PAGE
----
The Mashpee selectmen are soliciting questions from residents as they plunge ahead on plans to schedule several special meetings on wastewater in coming months with the goal of having articles ready for Town Meeting in May.
At their Monday, September 9 meeting, the selectmen set dates for at least four special meetings with the first scheduled for Monday, September 16.
“The time to get the bulk of the questions on the table that you want answered is over the next week [to] 10 days,” Andrew R. Gottlieb, chairman of the board of selectmen, told members of the public attending the meeting.
By having questions to the selectmen as soon as possible, he hopes that the selectmen can work to structure the coming special meetings to address those questions.
In addition to September 16 meeting, the selectmen scheduled special meetings for Monday, October 28; Monday, November 25, and Monday, December 9. The selectmen said they were also looking into holding meetings on wastewater on the week of October 14 and November 11.
Selectmen posed their own questions on Monday night, including whether a sewer district would be established to run the wastewater project or whether the reins would remain in the hands of the town.
Questions posed by the potential construction of a wastewater treatment plant at Joint Base Cape Cod also remain at the front of the wastewater conversation.
The push to schedule meetings and address questions from the public comes after the selectmen voted 3-1 to withdraw two articles from the October Town Meeting warrant in late August.
Combined, the two articles which were removed would have laid out $2.48 million for the design of a sewage treatment plant and sewer system to reduce nitrogen output into the Mashpee River watershed, the most polluted of Mashpee’s estuaries.
Had they remained on the warrant, the articles would have given Mashpee voters the option to move toward implementing phase one of the town’s five-phase wastewater management plan which is expected to cost between $160 million and $250 million over the course of several decades.
A final version of the plan was delivered to the sewer commission in May 2015. Voters have yet to see any option before them at Town Meeting which would implement the most significant part of that first phase.
Mr. Gottlieb, the only selectman to vote against withdrawing the two wastewater articles in August, argued that voters were ready to see an option that would address Mashpee’s growing wastewater problem.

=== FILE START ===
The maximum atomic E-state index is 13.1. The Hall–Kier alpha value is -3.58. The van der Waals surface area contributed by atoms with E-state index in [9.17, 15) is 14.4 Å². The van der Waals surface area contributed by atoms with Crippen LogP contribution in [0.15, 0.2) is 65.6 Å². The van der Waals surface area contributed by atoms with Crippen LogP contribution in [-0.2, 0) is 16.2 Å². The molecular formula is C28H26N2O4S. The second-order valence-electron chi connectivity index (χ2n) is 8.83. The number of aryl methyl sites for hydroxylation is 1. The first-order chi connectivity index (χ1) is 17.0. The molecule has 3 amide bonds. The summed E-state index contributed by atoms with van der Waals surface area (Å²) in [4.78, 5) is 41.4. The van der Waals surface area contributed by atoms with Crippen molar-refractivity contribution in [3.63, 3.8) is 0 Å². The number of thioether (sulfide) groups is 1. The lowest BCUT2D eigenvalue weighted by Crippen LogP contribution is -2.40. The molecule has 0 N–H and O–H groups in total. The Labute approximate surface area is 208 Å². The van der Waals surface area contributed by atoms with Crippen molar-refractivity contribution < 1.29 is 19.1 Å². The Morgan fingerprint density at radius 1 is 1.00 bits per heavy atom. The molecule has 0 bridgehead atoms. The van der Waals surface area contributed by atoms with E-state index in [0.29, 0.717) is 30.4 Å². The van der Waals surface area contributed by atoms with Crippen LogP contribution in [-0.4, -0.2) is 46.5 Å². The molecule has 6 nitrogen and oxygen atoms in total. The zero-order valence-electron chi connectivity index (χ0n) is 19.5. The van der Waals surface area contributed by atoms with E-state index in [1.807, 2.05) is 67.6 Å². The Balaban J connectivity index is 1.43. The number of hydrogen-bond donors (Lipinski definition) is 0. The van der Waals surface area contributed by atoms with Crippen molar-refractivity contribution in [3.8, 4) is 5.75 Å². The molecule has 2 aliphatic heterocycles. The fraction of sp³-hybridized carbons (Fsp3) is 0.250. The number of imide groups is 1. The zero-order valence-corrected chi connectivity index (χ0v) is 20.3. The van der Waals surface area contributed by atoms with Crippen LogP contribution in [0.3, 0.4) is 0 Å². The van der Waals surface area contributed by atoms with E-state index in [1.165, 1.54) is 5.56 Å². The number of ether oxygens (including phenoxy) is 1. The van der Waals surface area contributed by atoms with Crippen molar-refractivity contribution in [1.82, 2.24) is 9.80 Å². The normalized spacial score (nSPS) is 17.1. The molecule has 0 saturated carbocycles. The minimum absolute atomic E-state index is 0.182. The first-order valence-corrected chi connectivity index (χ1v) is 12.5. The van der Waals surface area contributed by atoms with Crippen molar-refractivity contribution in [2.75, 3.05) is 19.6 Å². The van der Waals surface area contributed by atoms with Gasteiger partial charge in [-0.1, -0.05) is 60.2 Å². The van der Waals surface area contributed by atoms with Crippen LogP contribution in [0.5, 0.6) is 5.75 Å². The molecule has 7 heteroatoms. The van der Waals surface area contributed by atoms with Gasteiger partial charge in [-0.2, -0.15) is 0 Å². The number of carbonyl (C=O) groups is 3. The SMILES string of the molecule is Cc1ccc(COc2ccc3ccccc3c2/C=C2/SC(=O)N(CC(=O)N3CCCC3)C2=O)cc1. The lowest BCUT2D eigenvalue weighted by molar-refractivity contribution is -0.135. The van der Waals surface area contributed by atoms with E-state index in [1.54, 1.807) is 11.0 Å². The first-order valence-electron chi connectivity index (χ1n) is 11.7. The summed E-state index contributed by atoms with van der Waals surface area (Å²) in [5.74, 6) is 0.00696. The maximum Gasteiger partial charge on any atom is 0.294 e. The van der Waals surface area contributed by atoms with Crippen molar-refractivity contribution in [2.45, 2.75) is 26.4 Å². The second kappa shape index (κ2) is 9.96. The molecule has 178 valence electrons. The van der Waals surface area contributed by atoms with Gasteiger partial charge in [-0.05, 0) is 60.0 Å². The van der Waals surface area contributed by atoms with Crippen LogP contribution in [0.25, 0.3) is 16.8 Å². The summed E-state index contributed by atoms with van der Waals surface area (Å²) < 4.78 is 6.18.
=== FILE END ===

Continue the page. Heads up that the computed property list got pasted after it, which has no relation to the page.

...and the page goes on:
The three other members of the board said that, with questions remaining about the cost to taxpayers and the impact of the treatment plant on the abutting Asher’s Path neighborhood, more time was needed to get information to the public.
In August, Mr. Gottlieb stated, “We’re going to schedule meetings every two weeks with the idea of having a series of articles that we move on by January 1.”
With several of those meetings now scheduled, selectmen said that the special meetings will likely embrace a different format than their usual meetings.
“I think there will be different kinds of meetings depending on the subject matter,” Mr. Gottlieb said.
Next Monday’s meeting will focus on “lessons learned from other Cape Cod towns.”
Mr. Gottlieb stated that he has invited representatives from Orleans and Sandwich to speak about the process their towns, which “had been largely seen as being behind [Mashpee] in the process a few years ago,” have gone through to enact wastewater management plans.
The selectman said that he hopes the special meetings can be “more interactive” than the usual meetings. He noted that he plans to “set some tight ground rules to keep it civil and keep the personalities out of it.”
The selectmen also said that they hope that the public will be receptive to listening at the meetings to hear what has to be said before formulating their own opinions.
“Come with your questions, don’t come with your opinions, yet,” selectman John Cotton said.
Mr. Gottlieb said, “Coming at the beginning of the meeting with a statement on a subject that we’ll be discussing and getting new information on kind of defeats the purpose.”